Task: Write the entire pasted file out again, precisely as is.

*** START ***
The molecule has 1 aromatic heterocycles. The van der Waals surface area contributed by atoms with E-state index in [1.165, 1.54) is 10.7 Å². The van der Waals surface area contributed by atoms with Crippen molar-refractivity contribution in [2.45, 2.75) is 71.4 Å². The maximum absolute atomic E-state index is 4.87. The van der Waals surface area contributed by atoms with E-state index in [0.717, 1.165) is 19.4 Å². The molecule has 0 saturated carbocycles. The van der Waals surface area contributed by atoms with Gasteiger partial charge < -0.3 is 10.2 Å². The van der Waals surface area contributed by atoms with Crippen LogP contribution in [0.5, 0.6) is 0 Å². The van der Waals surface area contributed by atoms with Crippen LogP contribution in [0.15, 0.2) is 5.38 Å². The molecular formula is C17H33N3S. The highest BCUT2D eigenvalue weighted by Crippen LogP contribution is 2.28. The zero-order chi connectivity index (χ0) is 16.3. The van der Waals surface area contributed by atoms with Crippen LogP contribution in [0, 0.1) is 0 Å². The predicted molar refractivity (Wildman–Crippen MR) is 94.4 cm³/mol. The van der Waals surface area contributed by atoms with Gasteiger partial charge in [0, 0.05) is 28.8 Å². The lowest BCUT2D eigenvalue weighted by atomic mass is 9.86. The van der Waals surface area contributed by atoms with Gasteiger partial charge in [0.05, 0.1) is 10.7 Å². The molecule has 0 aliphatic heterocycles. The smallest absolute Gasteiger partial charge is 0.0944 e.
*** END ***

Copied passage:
The molecule has 1 aromatic heterocycles. The van der Waals surface area contributed by atoms with E-state index in [1.165, 1.54) is 10.7 Å². The van der Waals surface area contributed by atoms with Crippen molar-refractivity contribution in [2.45, 2.75) is 71.4 Å². The maximum absolute atomic E-state index is 4.87. The van der Waals surface area contributed by atoms with E-state index in [0.717, 1.165) is 19.4 Å². The molecule has 0 saturated carbocycles. The van der Waals surface area contributed by atoms with Gasteiger partial charge < -0.3 is 10.2 Å². The van der Waals surface area contributed by atoms with Crippen LogP contribution in [0.5, 0.6) is 0 Å². The van der Waals surface area contributed by atoms with Crippen LogP contribution in [0.15, 0.2) is 5.38 Å². The molecular formula is C17H33N3S. The highest BCUT2D eigenvalue weighted by Crippen LogP contribution is 2.28. The zero-order chi connectivity index (χ0) is 16.3. The van der Waals surface area contributed by atoms with Crippen LogP contribution in [0, 0.1) is 0 Å². The predicted molar refractivity (Wildman–Crippen MR) is 94.4 cm³/mol. The van der Waals surface area contributed by atoms with Gasteiger partial charge in [0, 0.05) is 28.8 Å². The lowest BCUT2D eigenvalue weighted by atomic mass is 9.86. The van der Waals surface area contributed by atoms with Gasteiger partial charge in [0.05, 0.1) is 10.7 Å². The molecule has 0 aliphatic heterocycles. The smallest absolute Gasteiger partial charge is 0.0944 e.